So we whip up JAD and decompile that class file. I was expecting to see amazing algorithms being used or maybe some sort of custom crypto methods … you know, things like that. What did I see…

  • AES256 ? …… no
  • Blowfish ? ….. no
  • TripleDES ? ….. no
  • Not even regular DES ?? …. nope

What did I see? I saw XOR OBFUSCATION of passwords using a key that was embedded right into the java class file. At this point I was ready to jump out any window given it was open and large enough.

This is their idea of “cryptography”

for(int i = 0; i < aa.length; i++)
    int k = aa[i] ^ key[j];
    int l = (k & 0xf) << 4;
    int i1 = (k & 0xf0) >> 4;
    aa1[i] = l | i1;
    if(j < key.length - 1)
         j = 0;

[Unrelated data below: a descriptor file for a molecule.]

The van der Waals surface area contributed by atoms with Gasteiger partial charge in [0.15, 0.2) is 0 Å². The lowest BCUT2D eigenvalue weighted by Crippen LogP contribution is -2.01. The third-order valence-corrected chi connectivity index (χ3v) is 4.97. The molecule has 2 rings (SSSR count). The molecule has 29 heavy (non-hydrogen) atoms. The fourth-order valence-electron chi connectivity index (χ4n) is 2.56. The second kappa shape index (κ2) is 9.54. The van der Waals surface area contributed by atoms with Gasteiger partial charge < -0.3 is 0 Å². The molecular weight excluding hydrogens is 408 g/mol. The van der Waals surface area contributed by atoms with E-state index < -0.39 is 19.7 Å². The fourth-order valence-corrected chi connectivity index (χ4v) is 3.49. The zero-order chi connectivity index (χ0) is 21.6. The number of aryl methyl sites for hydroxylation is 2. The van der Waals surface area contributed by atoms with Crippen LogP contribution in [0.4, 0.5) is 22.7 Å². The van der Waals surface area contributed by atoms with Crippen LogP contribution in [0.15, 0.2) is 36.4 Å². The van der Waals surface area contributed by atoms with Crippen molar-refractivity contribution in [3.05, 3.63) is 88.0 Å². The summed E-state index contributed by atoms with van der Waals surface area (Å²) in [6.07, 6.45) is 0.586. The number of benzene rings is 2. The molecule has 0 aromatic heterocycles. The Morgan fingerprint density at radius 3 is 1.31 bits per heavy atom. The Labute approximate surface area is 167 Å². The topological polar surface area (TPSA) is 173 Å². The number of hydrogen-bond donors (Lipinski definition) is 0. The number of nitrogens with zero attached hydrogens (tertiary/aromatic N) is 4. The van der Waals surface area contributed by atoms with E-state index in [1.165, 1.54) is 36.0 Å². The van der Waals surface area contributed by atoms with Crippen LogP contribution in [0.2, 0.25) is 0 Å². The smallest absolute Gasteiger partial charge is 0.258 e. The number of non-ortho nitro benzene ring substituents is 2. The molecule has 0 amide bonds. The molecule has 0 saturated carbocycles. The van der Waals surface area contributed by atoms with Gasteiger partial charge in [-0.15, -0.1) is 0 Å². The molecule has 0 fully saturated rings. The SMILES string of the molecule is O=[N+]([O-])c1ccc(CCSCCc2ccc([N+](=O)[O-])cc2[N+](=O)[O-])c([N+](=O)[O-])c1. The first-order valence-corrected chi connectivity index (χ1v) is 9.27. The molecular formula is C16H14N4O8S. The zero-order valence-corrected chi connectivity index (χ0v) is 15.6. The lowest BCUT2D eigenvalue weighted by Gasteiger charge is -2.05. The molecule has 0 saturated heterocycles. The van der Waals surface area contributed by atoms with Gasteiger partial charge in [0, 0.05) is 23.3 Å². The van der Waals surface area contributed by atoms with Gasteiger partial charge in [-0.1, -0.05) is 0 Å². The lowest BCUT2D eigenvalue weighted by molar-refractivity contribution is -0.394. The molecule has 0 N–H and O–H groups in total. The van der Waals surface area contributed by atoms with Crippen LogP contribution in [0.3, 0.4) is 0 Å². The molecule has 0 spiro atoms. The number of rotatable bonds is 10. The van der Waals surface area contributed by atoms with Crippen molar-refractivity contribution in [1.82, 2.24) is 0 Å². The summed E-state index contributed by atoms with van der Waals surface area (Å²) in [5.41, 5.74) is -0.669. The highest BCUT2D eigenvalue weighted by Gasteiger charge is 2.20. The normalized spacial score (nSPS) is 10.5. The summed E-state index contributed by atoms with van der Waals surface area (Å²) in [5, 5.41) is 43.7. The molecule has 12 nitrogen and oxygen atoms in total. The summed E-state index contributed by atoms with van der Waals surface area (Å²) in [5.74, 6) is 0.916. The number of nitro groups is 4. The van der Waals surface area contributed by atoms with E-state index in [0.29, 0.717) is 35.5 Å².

WTF? And here’s the part that really kills me. Why call it “PasswordCryptography” ?? I would have been perfectly fine if the file was called “InsecurePasswordXorObfuscation” … ok ok too harsh, how about “PasswordObfuscation” Of course, you know the programmer must have spent a lot of time coding, testing, coding and re-testing this that it was sooooo hard it had to have been cryptography! And thus decides to name the class “PasswordCryptography” and then this somehow passes all engineering stages, peer review, unit tests …etc and ends up being a part of one of the largest financial software solutions in the world and your password is protected by cryptography XOR obfuscation. Anyone after reading Encryption Matters will know how to reverse the obfuscation.